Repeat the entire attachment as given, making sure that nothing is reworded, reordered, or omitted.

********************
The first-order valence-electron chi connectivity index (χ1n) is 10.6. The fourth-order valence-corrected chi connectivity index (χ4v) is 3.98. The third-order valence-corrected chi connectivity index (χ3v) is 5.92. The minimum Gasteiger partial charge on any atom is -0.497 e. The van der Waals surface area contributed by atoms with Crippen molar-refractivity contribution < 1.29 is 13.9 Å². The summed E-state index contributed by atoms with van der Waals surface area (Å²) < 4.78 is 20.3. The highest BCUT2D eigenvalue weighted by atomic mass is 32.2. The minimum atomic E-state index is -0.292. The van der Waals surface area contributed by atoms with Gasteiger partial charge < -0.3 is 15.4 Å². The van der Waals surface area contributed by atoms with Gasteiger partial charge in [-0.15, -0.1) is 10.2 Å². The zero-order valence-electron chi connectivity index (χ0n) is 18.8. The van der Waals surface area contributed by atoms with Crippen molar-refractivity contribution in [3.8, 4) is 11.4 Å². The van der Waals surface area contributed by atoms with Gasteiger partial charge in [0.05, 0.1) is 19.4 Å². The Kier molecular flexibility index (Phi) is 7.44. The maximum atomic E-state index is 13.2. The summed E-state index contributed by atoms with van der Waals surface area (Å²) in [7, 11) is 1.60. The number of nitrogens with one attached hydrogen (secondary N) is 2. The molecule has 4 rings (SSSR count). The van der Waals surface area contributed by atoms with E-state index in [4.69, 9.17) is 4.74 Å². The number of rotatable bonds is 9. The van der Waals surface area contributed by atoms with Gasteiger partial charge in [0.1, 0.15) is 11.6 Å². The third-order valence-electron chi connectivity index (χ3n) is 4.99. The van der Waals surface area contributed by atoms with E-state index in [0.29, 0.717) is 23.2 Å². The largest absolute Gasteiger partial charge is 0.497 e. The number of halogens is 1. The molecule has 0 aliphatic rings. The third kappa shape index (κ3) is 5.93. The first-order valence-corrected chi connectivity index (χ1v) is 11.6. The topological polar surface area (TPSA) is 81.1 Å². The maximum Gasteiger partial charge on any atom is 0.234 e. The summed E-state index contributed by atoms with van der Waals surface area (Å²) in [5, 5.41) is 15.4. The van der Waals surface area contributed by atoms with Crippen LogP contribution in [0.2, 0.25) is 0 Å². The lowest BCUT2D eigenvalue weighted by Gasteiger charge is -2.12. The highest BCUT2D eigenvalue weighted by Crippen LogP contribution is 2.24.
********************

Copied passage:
The first-order valence-electron chi connectivity index (χ1n) is 10.6. The fourth-order valence-corrected chi connectivity index (χ4v) is 3.98. The third-order valence-corrected chi connectivity index (χ3v) is 5.92. The minimum Gasteiger partial charge on any atom is -0.497 e. The van der Waals surface area contributed by atoms with Crippen molar-refractivity contribution < 1.29 is 13.9 Å². The summed E-state index contributed by atoms with van der Waals surface area (Å²) < 4.78 is 20.3. The highest BCUT2D eigenvalue weighted by atomic mass is 32.2. The minimum atomic E-state index is -0.292. The van der Waals surface area contributed by atoms with Gasteiger partial charge < -0.3 is 15.4 Å². The van der Waals surface area contributed by atoms with Gasteiger partial charge in [-0.15, -0.1) is 10.2 Å². The zero-order valence-electron chi connectivity index (χ0n) is 18.8. The van der Waals surface area contributed by atoms with Crippen molar-refractivity contribution in [3.8, 4) is 11.4 Å². The van der Waals surface area contributed by atoms with Gasteiger partial charge in [0.05, 0.1) is 19.4 Å². The Kier molecular flexibility index (Phi) is 7.44. The maximum atomic E-state index is 13.2. The summed E-state index contributed by atoms with van der Waals surface area (Å²) in [7, 11) is 1.60. The number of nitrogens with one attached hydrogen (secondary N) is 2. The molecule has 4 rings (SSSR count). The van der Waals surface area contributed by atoms with E-state index in [4.69, 9.17) is 4.74 Å². The number of rotatable bonds is 9. The van der Waals surface area contributed by atoms with Gasteiger partial charge in [0.1, 0.15) is 11.6 Å². The third-order valence-electron chi connectivity index (χ3n) is 4.99. The van der Waals surface area contributed by atoms with E-state index in [0.29, 0.717) is 23.2 Å². The largest absolute Gasteiger partial charge is 0.497 e. The number of halogens is 1. The molecule has 0 aliphatic rings. The third kappa shape index (κ3) is 5.93. The first-order valence-corrected chi connectivity index (χ1v) is 11.6. The topological polar surface area (TPSA) is 81.1 Å². The maximum Gasteiger partial charge on any atom is 0.234 e. The summed E-state index contributed by atoms with van der Waals surface area (Å²) in [5, 5.41) is 15.4. The van der Waals surface area contributed by atoms with Crippen LogP contribution in [0.2, 0.25) is 0 Å². The lowest BCUT2D eigenvalue weighted by Gasteiger charge is -2.12. The highest BCUT2D eigenvalue weighted by Crippen LogP contribution is 2.24.